The (Lice) Drugs Don’t Work … Or Do They?

For those of us in the northern hemisphere, summer is drawing to an end and that means back to school – and the annual wave of panic about head lice. It seems that cramming hundreds of children together in one building leads to lice outbreaks, panicky teachers, and distraught parents. Right on schedule, in last week’s Globe and Mail under the heading “Medical Rethink” was the article Chemical Lice Treatments May Not Work. The article isn’t available at their website, probably because it’s copied nearly verbatim from the Wall Street Journal, where it’s online with the less provocative title Tired of Nit-Picking? Lice Are Peskier Than Ever.

The article was based on the newly-updated American Academy of Pediatrics Clinical Report on Head Lice. Well since I blogged about head lice about a year ago, I thought I’d better review the new guidance and see if my interpretation of the evidence needs to be updated. Science-based practice is always tentative, and subject to change if persuasive evidence emerges. So what’s up in the new report?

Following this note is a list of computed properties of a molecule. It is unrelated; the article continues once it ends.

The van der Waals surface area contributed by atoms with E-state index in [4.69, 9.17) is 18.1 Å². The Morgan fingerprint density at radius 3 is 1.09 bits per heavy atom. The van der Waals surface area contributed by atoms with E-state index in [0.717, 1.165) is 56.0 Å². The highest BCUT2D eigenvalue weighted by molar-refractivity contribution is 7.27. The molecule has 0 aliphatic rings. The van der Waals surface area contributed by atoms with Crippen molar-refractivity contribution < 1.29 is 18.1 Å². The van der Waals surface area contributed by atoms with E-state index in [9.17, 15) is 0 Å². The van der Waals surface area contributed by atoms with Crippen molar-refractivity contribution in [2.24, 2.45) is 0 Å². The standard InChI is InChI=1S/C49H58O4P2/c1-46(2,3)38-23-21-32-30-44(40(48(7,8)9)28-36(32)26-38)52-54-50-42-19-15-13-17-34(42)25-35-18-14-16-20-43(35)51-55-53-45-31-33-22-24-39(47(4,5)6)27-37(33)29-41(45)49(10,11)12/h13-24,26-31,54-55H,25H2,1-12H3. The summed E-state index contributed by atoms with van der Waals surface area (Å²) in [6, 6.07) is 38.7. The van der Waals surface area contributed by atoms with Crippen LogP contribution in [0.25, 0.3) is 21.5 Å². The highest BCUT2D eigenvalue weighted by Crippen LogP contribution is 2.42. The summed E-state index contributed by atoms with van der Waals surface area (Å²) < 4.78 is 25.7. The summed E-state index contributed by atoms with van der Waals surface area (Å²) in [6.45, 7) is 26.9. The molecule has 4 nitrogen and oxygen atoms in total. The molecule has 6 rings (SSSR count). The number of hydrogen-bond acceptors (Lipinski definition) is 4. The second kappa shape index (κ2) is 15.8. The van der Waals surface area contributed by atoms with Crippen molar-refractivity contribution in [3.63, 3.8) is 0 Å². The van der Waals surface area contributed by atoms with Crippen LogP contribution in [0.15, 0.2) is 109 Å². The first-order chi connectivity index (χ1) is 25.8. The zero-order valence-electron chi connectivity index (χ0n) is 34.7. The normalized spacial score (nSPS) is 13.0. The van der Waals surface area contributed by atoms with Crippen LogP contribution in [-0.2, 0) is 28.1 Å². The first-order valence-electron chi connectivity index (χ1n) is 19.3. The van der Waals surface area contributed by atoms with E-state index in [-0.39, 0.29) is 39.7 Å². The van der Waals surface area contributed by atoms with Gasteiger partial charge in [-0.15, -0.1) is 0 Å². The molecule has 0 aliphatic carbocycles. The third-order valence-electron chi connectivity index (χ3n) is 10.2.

I’ve covered off the broad treatment strategy for head lice in my previous post. The key point I made is that you don’t need any drugs at all to treat head lice. There are chemical and non-chemical options, and both work – as long as you’re fastidious. Chemicals kill the lice, or you can physically remove them with a comb. Both strategies need to be repeated over several days. Slip up with either approach, and the lice won’t be eliminated. So what’s the new report say about the chemical treatments? Is a new strategy warranted? Continue reading

Got Lice? Use Science, Not Placebos

Pediculus_humanus_var_capitisWith the return to school earlier this month, we’re in prime lice season. I was recently forwarded a copy of a Toronto public school’s communication on head lice. Here’s an excerpt:

Oil & vinegar lice treatments do not kill live (unhatched) nits & have to be hand picked. It must be repeated daily until no nits (eggs) are found. Both light (hatched) and unhatched nits must be removed by hand (lice combs won’t pull all nits), and the hair needs to be checked daily for new nits.  As much as no-one wants to put chemicals in their child’s hair, in severe cases it might be advisable. Medicated shampoos and cream rinses have a residual effect, but daily nit picking is required. As well a second treatment with the same treatment in a week is required. Homeopathic treatments are available, but eggs must be picked daily. Teatree oil, as a shampoo or oil (massaged in the scalp) is said to be a preventative. However, if you already have nits or lice, it will not kill or remove them. Remember: One nit left on the hair will keep the cycle going.

This paragraph is so full of inaccurate information, it’s astonishing.  First a bit of background, then let’s examine the evidence supporting this school’s advice. Continue reading